Steroids in Sports

Steroids in Sports

The International Olympic Committee (IOC), National Collegiate Athletic Association (NCAA) and many professional sports leagues (e.g. Major League Baseball, National Basketball Association, National Football League, and National Hockey League) have banned the use of steroids by athletes both because of their potentially dangerous side effects and because they give the user an unfair competitive advantage. The IOC and professional sports leagues use urine testing to detect steroid use both in and out of competition.

Steroid Abuse in Sports

While the use of steroids by athletes is relatively new, the use of performance enhancing drugs dates as far back to the original Olympic Games when these ancient athletes ingested sheep’s testicles, which they knew to be a source of testosterone. Although that practice might seem extreme, it actually had less of a physical impact than the side effects associated with the current use of steroids.

Modern day testosterone was first synthesized in the 1930s and was introduced into the sporting arena in the ‘40s and ‘50s. One of the first athletic events that recognized the variance in athletic performance was the 1952 Olympics. The Russian weight lifting team received numerous medals for their performance and openly admitted to using synthetic testosterone. There was no penalty for the use of testosterone because there were no Olympic regulations in place that addressed this issue.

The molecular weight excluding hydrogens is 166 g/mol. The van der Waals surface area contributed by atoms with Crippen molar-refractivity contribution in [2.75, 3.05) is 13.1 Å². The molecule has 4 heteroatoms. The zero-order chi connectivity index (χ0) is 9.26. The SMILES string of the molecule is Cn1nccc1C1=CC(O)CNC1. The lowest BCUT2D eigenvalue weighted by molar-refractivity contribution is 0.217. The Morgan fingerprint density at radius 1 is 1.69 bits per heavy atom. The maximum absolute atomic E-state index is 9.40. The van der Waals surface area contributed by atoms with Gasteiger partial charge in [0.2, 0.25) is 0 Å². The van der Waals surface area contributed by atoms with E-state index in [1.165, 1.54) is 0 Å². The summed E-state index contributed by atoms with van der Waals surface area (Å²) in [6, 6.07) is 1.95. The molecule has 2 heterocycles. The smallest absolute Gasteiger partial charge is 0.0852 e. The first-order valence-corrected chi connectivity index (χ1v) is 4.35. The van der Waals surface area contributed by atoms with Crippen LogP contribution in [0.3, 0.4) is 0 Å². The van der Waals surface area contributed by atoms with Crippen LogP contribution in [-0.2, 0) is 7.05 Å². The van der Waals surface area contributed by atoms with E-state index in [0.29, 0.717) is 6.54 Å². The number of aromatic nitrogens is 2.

As a result, several other countries initiated programs in an attempt to win more gold medals. In fact, the East Germans began a statewide doping program and, for the next 20 years, they dominated virtually every major worldwide sporting event.

When a U.S. pharmaceutical firm developed anabolic steroids in 1958, they did realize the drug had unwanted side effects but by then it already had spread into the sports world. The drug was mainly used by:

  • Bodybuilders
  • Weight lifters
  • Football players
  • Discus, shot put, javelin throwers
  • Other competitors who relied heavily on bulk and strength

During the ‘60s and ‘70s, demand grew as athletes in other sports sought the competitive edge that anabolic steroids seemed to provide. By the ‘80s, non athletes also discovered the body-enhancing properties of steroids. It was then that a significant black market began to flourish for the illegal production and sale of the drugs.

Even though the IOC banned steroids in 1975, by that point steroids had become a staple of virtually every gym in the country, and they were here to stay. Even when the media increased awareness of the side effects of steroid abuse, this information did not deter athletes then and appears to have little impact today.

Even with the Olympic ban, steroid use continued and by the ’90s, knowledge of steroids abuse had penetrated nearly every possible professional and amateur sport. In 1987 the National Football League introduced its first anti-steroid policy.

Steroid Abuse in Young Athletes

Steroid abuse crosses all age, race, gender and class and is increasing in use in high schools and even middle schools. When surveyed, students stated that the most common reason for steroid abuse in sports is the desire to excel. These drugs are often perceived as a necessary step toward college scholarships and progression towards the professional ranks.

Get Help for Steroid Abuse

If you or someone you know has experienced steroid abuse, addiction or overdose, please know there is help. Call our toll free number today.  We are available 24 hours a day to answer any questions you might have about steroid abuse treatment.  We are here to help.